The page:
/lɑːndrɪ/ isn't "older" than /lɔːndrɪ/, and /lɔːndrɪ/ isn't a spelling pronunciation. Dobson actually claims the reverse: that the spelling of such words with "au" or "a" is derived from the predominant pronounciation. (The one exception is "aunt", which we might expect to be spelled "ant", on account of its being in the BATH set).

    Generally, the class of BATH, PALM and THOUGHT words where the stressed vowel precedes a nasal derives from words with variation in Middle English between /au/ and /a/. In some styles of speech the /au/ pronunciation took its regular development into the THOUGHT vowel: in others it had the less regular development into the PALM vowel (as in the word "palm" itself). The Middle English /a/ variant explains the pronunciations with the TRAP vowel in flat-BATH varieties of English.

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  20. Is it possible that the use of /ʒ/ by some speakers, rather than the historically expected /ʃ/, in words such as "version" and "incursion" is due to progressive assimilation from /r/? (This could apply synchronically only to rhotic speakers, obviously).

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  21. Yes. As I said, it's more complex.

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  22. I can think you can do this for:

    /...ʃ#st.../

    It's probably not progressive assimilation, but rather palatalization (or regressive assimilation) of /s/'s place to /t/.
    E.g.:

    /...ʃ#st.../
    /...ʃ#ʃt.../
    [...ʃt...]

    We've all heard /st/ clusters pronounced as [ʃt], right?

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  23. Doesn't Sean Connery do something like this?

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  24. Oops. Of course æbˈzɜːd exists. My mistake. Plus the Guardian link is not the right one.

    http://www.guardian.co.uk/uk/2001/dec/23/monarchy.comment

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  25. The only given example I can actually see this happening with is "cash-strapped shoppers". It may not be with everybody, but I find it a waste of energy to try and say /kæʃ stʃræpt/, and I wind up naturally eliding the word to /kæʃ tʃræpt/.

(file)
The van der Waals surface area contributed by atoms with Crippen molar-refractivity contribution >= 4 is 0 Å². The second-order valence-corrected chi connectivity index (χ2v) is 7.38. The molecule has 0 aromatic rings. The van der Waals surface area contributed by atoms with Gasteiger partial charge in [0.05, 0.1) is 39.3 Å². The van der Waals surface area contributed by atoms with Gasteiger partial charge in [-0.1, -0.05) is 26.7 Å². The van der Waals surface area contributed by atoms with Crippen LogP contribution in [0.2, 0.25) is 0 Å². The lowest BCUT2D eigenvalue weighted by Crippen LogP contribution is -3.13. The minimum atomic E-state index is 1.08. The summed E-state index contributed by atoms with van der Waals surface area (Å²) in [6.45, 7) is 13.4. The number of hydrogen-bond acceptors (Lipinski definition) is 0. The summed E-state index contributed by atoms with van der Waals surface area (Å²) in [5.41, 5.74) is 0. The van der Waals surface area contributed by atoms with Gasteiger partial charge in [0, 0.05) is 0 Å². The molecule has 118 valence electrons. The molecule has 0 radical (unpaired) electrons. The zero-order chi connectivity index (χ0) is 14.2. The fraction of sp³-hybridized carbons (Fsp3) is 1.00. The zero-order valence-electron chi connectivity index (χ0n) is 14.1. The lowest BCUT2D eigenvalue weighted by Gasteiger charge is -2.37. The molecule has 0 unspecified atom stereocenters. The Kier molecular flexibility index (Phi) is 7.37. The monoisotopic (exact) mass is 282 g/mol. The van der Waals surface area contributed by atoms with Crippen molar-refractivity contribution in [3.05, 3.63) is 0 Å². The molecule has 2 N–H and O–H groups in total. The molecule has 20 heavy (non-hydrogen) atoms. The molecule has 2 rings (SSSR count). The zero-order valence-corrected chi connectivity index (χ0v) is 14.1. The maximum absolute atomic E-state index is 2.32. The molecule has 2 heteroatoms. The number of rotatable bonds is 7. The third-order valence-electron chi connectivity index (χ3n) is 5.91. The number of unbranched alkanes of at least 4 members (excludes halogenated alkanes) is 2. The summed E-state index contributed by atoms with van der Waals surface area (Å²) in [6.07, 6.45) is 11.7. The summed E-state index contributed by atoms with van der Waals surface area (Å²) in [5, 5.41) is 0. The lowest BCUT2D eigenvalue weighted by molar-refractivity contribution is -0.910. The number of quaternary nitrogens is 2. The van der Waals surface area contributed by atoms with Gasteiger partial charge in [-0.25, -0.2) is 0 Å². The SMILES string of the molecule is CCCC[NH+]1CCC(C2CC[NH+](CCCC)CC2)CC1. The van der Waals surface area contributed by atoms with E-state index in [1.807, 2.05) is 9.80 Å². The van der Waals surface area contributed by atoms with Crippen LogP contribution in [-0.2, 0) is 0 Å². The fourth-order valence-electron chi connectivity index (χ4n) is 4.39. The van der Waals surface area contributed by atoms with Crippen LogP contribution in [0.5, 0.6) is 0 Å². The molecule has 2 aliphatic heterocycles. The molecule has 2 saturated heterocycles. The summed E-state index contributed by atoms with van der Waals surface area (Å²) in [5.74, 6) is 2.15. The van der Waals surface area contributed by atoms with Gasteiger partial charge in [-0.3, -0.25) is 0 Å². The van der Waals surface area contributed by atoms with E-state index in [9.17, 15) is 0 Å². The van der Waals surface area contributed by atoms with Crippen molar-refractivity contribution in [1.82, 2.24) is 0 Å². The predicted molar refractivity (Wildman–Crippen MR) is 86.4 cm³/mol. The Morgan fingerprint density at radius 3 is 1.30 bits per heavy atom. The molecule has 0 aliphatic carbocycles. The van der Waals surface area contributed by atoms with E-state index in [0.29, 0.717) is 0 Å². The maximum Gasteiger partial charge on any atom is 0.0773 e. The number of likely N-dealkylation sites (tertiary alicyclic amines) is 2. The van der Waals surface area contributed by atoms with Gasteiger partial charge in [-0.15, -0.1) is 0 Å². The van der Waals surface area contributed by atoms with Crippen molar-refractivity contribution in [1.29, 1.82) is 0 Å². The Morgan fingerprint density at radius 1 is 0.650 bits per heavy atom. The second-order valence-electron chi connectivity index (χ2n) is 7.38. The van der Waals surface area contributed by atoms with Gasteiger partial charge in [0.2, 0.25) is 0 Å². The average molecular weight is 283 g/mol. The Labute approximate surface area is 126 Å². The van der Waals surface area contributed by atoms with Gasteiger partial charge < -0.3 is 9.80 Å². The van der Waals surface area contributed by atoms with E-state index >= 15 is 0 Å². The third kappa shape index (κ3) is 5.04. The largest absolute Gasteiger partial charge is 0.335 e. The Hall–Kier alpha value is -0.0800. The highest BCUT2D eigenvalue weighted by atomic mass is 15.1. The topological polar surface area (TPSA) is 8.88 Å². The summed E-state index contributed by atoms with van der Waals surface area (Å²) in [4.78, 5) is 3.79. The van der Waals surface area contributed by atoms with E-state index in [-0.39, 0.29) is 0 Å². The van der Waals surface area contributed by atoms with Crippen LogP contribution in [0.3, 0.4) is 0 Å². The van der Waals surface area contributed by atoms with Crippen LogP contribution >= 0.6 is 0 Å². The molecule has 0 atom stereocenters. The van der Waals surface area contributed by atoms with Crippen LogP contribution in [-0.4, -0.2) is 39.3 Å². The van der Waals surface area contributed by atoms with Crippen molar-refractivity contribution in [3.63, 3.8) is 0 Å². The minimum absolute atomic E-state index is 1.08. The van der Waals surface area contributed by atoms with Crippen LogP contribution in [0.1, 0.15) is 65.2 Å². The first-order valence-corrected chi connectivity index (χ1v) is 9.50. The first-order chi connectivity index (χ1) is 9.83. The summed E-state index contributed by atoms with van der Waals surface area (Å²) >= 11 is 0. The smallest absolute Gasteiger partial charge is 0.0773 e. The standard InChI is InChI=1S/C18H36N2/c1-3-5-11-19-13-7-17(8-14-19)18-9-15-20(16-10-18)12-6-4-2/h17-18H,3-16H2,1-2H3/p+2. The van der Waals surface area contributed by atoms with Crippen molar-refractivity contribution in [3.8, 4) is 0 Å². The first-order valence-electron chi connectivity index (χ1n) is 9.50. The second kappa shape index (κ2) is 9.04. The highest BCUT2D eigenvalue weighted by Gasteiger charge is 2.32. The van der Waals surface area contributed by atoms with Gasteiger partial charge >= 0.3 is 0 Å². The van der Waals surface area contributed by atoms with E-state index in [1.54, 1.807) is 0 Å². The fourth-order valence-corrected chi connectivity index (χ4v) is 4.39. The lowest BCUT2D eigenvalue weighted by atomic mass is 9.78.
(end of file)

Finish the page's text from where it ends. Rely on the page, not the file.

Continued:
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  26. For some reason, [bʊkɪʃ ʃtaɪl] doesn't sound *that* weird to me, even if I can't specifically remember anyone doing something like that. On the other hand, if there was no /t/ after the /s/ it would sound a whole lotta weirder.

    @Dinora: I guess a-underline-schwa would be ire as in Ireland or sapphire, the “fuller form” being bisyllabic PRICE + LETTER. I guess dictionaries don't bother with that distinction because for most speakers today higher and hire have the same range of possible realizations.

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  27. I'm actually finding it hard to pronounce 'bookish style' with [ʃs] - whenever I try it comes out as [ʃʃ] unless I concentrate. Of the other ones, it only seems to happen in 'cash some cheques' and 'cash-strapped', but it's definitely happening. Maybe it only happens before consonants or unstressed vowels? The others seem to end up with something like [ɕs] as you suggested. I dunno, it just seems a bit presumptuous to say that this would never happen in English.

    Anyway, I'm from Edinburgh, if that helps.

    Also, this blogger comment form is an absolute nightmare to use - I've had to go back and rewrite the entire thing because I wasn't logged in to my wordpress account and it got deleted when I went back to this page.

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  28. I said
    «Even if this [ʃʧɻeɪn] alternates with [sʧɻeɪn] (unlikely) or [streɪn] in their speech, don't you think [ʃʧɻeɪn] is that much more likely in 'British strain' and [ʃʧɻæpt] in 'cash-strapped'?

    And I don't know whether it's because that establishes the allophone ʃ in st- in one context, making it more available in another, but I'm pretty damn sure I've heard I've heard it in expressions like "bookish style" too. The initial cluster seems to make it more prone to progressive assimilation than initial sV in your other examples.»

    Thanks for the confirmations of those observations, if not the reasons behind their predictability. But that would involve reading my post, and nobody reads anything much on here.

    Note that I said "more prone to progressive assimilation than initial sV in your other examples". I do see what prompted the original question about progressive assimilation, and I am now drawing attention to the "more".

    Ryan's "fish sticks" corroborates my hypothesis, but even the sV "fish soup" is not immune: compare it with "fish pie". With people who do the progressive assimilation, I hear the ʃ as perceptibly vastly longer in "fish soup" than in "fish pie", and the s as vastly shorter than it should be in an unadorned (non-cluster) onset, and although pace JWL I have admitted to the possibility of ˈbrɪtɪɕ ˈsɪtɪzn̩ in my own speech, I would not admit to the possibility of fiɕ sʊu̯p. I think I'm more likely to have the partial progressive assimilation fɪʃ ʃ͡sʊu̯p that I have described for that. I don't know why that is, but I'm betting on it being because the tɪɕ of ˈbrɪtɪɕ has no stress at all.